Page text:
California Association of Community Managers

CACM Antitrust Policy

 
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The antitrust laws of the United States and the various states prohibit agreements, combinations and conspiracies in restraint of trade. Because the CACM Association (“CACM”) and other trade and professional associations are, by definition, combinations of competitors, one element of a possible antitrust violation is generally present, and only some action by the association that unreasonably restrains trade generally needs to occur for there to be an antitrust violation. Consequently, associations are common targets of antitrust plaintiffs and prosecutors.

The consequences for violating the antitrust laws can be severe. A conviction can carry stiff fines for the association and its offending leaders, jail sentences for individuals who participated in the violation, and a court order dissolving the association or seriously curtailing its activities.

The antitrust laws can be enforced against associations, association members, and the association's employees by both government agencies and private parties (such as competitors and consumers) through treble (triple) damage actions. As the principal federal antitrust law is a criminal conspiracy statute, an executive who attends a meeting at which competitors engage in illegal discussions may be held criminally responsible, even if he or she says nothing at the meeting. The executive's attendance at the meeting may be sufficient to imply acquiescence in the discussion, making him or her liable to as great a penalty as those who actively participated in the illegal agreement.

The antitrust laws prohibit competitors from engaging in actions that could result in an unreasonable restraint of trade. Above all else, association members should be free to make business decisions based on the dictates of the market – not the dictates of the association.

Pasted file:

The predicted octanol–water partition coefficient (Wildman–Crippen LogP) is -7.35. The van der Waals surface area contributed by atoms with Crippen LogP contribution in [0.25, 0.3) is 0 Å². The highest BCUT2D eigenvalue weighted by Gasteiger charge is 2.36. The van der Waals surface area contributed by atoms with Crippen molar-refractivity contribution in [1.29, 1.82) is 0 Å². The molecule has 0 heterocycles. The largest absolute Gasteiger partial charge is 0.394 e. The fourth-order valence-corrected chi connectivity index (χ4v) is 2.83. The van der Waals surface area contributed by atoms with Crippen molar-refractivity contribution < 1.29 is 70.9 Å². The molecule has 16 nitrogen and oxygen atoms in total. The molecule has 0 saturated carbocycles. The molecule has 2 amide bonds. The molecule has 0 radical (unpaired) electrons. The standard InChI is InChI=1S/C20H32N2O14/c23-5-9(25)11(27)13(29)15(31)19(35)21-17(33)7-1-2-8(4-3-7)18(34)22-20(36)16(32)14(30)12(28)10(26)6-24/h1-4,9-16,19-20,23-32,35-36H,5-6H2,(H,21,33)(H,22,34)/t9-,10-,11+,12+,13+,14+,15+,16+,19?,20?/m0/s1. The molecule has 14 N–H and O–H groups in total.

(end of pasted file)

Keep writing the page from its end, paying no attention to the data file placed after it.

Some activities by competitors are deemed so pernicious and harmful that they are considered per se violations – it does not matter whether or not the activities actually have a harmful effect on competition; the effect is presumed.

These generally include price fixing, allocation of customers, markets or territories, bid-rigging, and some forms of boycotts. In addition, there are many features that factor into price; agreements as to warranty duration, freight terms, or other factors that can directly impact price also are proscribed.

Other actions such as standards development, certification programs, and relationships between distributors and suppliers generally are evaluated under a rule of reason – there is a balancing between the pro-competitive and anti-competitive aspects of the activities; the pro-competitive effects must outweigh the anti-competitive ones. These areas also should be approached with caution and legal guidance. 

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